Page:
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  • Writer's pictureCaroline Sumners

How to Remember Homework

Is your child struggling to remember, complete, or turn in homework -- or maybe all three?

Over the next few weeks, I’m going to be sharing several effective strategies that have helped my students get back on track with homework. 

First, we’ll focus on remembering to complete homework. Let’s talk about some of the major obstacles to remembering what homework exists in the first place and how your child can successfully conquer each of them.

Obstacle #1: There are so many places to look for homework, and your child doesn’t check them all.

It’s likely that your child has to pull from multiple resources. Homework can be announced verbally in class, written on the board, or posted on Managebac, on Google Classroom, on a class website, or sent through the Remind app. 

Whew - it’s enough to make anyone’s head spin, but especially a child or teenager who still has a developing prefrontal cortex (the region of the brain that helps us plan, prioritize, and make decisions). 

Solution #1: Help your child write down a complete guide to finding homework. It’s easy to forget to check a class website if you just leave it up to chance. Instead, plan for the reality that it’s easy to forget all of these things, and spend 15 minutes getting all of the resources on paper. I recommend writing down the name of each class and then answering these questions out to the side:

Where can I find information about this class? (Managebac, class website, Google Classroom…)

What kind of homework does this class have? How frequent is it? (Reading 30 minutes every day, study Quizlet 3 times per week…)

If you’d like a ready-to-go printable version of the kind of chart I use with students, click here.

If your child sees this sheet as just another task they have to do, it may be discouraging. Take advantage of the fact that most people love to help, and ask your child to fill in the role as the expert of their own school experience. This can be especially encouraging for a child who may often feel like they aren’t an expert in school.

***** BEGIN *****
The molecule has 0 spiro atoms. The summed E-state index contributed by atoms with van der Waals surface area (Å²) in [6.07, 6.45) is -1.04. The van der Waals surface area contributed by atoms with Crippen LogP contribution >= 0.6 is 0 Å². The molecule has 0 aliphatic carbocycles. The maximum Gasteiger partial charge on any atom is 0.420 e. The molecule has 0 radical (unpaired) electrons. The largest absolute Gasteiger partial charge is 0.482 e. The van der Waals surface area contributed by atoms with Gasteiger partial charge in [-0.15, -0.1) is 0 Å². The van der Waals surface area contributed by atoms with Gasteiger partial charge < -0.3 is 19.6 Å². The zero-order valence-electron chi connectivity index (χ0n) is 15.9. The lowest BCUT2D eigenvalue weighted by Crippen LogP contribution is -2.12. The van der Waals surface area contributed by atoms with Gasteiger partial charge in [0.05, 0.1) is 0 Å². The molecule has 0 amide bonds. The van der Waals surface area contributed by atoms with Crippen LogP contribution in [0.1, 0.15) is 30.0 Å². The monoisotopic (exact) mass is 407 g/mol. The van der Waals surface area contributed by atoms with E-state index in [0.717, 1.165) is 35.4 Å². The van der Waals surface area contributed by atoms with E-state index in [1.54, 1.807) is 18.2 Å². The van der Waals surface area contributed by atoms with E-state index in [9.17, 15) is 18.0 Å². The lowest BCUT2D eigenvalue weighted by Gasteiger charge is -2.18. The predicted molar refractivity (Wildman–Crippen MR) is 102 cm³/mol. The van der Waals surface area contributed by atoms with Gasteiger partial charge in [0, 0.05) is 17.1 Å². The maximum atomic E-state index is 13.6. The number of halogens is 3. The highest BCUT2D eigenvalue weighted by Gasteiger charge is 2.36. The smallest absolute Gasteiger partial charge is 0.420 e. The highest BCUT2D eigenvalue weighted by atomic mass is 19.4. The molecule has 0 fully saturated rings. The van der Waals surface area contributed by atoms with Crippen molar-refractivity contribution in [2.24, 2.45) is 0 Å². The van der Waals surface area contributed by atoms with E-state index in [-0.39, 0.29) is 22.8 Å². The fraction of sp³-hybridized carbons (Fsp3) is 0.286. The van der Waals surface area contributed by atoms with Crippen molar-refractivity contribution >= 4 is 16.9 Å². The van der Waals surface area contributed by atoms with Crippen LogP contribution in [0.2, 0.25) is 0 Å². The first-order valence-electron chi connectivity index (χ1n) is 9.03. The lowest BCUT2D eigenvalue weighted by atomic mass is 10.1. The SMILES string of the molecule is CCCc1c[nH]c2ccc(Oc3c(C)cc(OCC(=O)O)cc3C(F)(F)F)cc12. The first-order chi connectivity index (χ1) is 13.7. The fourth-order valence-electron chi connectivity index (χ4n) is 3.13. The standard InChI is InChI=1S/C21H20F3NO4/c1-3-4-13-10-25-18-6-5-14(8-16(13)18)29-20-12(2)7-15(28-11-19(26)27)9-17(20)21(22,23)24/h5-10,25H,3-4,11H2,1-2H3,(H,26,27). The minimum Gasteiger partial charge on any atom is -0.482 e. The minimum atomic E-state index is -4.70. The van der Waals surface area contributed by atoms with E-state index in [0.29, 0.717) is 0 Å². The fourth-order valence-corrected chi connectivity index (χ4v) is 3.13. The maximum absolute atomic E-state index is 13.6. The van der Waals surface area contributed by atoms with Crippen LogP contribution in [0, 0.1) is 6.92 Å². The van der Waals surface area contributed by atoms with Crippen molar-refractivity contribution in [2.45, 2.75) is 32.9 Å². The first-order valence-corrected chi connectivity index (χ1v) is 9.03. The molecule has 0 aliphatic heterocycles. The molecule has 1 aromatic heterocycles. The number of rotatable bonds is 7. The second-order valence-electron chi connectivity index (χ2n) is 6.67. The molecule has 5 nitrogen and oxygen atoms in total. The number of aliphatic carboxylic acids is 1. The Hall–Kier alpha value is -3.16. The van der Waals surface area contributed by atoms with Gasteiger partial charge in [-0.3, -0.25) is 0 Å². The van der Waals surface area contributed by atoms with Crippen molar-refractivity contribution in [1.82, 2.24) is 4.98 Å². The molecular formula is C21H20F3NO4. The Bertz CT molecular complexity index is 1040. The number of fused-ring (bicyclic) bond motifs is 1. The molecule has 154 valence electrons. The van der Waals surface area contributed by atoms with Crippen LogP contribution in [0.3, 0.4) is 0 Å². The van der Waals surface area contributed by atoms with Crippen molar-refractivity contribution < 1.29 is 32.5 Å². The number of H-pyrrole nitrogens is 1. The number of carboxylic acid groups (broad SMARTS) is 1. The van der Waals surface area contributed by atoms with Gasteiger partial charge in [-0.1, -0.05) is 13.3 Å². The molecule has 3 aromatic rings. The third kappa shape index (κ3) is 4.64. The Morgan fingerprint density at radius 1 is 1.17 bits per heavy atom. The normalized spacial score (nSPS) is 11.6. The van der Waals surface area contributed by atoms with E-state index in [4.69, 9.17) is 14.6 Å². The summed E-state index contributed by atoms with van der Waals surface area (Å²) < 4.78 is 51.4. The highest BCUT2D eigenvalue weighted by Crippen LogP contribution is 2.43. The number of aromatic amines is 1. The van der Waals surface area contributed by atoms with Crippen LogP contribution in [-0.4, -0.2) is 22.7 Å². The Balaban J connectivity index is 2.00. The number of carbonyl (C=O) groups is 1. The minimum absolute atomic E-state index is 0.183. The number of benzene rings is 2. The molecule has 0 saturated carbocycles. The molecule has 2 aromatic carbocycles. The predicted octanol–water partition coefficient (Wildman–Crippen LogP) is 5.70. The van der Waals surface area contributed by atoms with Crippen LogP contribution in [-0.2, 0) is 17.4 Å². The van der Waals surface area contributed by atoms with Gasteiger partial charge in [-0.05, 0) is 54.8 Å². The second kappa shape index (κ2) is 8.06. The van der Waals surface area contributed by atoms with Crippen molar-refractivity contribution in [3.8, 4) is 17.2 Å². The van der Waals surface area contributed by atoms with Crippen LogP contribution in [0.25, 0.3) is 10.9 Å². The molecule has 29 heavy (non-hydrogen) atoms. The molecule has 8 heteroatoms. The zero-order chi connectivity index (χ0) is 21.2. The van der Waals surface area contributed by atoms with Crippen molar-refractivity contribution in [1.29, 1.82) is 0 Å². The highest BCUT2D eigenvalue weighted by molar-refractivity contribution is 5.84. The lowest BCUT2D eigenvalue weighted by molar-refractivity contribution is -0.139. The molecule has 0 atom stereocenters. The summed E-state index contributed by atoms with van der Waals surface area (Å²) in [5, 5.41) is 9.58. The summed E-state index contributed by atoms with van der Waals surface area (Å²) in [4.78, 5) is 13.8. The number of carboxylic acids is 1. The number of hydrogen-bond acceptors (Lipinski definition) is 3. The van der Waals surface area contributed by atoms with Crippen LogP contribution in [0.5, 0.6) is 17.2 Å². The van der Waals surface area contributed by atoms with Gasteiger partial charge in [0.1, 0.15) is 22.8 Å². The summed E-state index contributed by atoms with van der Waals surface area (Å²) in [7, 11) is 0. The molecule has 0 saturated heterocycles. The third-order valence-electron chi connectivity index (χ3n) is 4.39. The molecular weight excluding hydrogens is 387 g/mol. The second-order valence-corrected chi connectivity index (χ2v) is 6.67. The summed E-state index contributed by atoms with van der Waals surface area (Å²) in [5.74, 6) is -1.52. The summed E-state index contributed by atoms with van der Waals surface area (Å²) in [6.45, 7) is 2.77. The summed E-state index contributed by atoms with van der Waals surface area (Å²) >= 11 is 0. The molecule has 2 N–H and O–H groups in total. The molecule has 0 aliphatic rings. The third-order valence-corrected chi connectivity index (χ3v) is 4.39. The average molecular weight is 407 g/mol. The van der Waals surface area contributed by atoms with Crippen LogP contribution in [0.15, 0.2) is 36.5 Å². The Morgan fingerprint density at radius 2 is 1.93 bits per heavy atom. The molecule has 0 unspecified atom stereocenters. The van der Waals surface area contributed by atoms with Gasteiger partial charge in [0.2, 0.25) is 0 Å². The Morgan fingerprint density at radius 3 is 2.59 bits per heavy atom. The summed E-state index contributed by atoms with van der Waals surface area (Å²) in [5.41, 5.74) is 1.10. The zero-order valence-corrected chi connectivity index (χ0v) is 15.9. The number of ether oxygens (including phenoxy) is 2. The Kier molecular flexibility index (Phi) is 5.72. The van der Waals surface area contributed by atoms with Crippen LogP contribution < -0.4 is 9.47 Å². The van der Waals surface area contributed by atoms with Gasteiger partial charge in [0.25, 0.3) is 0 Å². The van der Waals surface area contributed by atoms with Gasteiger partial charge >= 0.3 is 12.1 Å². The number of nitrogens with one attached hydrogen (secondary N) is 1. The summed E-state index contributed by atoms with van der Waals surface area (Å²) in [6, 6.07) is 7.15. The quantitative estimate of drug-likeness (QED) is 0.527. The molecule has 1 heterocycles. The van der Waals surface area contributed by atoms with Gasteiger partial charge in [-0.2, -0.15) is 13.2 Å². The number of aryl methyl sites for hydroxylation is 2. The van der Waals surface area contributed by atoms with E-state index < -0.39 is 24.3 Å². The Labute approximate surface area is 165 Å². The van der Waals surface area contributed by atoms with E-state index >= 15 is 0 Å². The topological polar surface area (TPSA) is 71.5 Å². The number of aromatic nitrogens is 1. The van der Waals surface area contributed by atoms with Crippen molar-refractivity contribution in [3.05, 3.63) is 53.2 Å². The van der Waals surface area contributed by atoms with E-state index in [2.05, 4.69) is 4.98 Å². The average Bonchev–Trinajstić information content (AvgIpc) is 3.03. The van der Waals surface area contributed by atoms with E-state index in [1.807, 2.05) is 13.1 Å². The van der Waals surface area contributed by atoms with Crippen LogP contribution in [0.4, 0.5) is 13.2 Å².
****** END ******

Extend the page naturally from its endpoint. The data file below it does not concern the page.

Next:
Try something like, “Olivia, I want to better understand what school is like for you, and I’m having a hard time because things seem so complicated. Do you think you could help me by showing me all the places where you get your homework from? That way we can both use this chart to help us both understand what’s going on at school.”

Obstacle #2: Your child doesn’t have a system for remembering assignments. When students get out of school for the day, homework becomes out of sight, out of mind. 

Solution #2: For your child to remember homework, they have to see it. My two favorite ways to help students visualize their work are agendas and phones -- and they work great together.

Paper agendas or calendars are great for planning for assignments. Once your child has completed the homework plan mentioned above, they should write their daily homework down - and then write down when they will actually complete it.

Example: Study Quizlet for Spanish - 4:00-4:15pm

Phones are great for setting reminders once the planning has happened on paper. If your child has soccer practice right after school and needs to remember to study for A.P. U.S. History afterward, they should set an alarm for 7pm with a label that says exactly what they will do (“make flashcards for New England colonies”). 

Students may not be used to using a phone as a tool to help them with school, but it can be a powerful shift. One important strategy they must use for this to work is to always respect the alarm. If they see the notification and aren’t home yet or are busy with something else, they have to reset it to a later time at that moment -- or else it becomes another out of sight issue!

I hope these are helpful for your and your child. What obstacles does your child face in remembering homework? Comment below, and I will address your concerns in an future post -- I am here to serve you & help make learning peaceful & powerful. 

Until next time,


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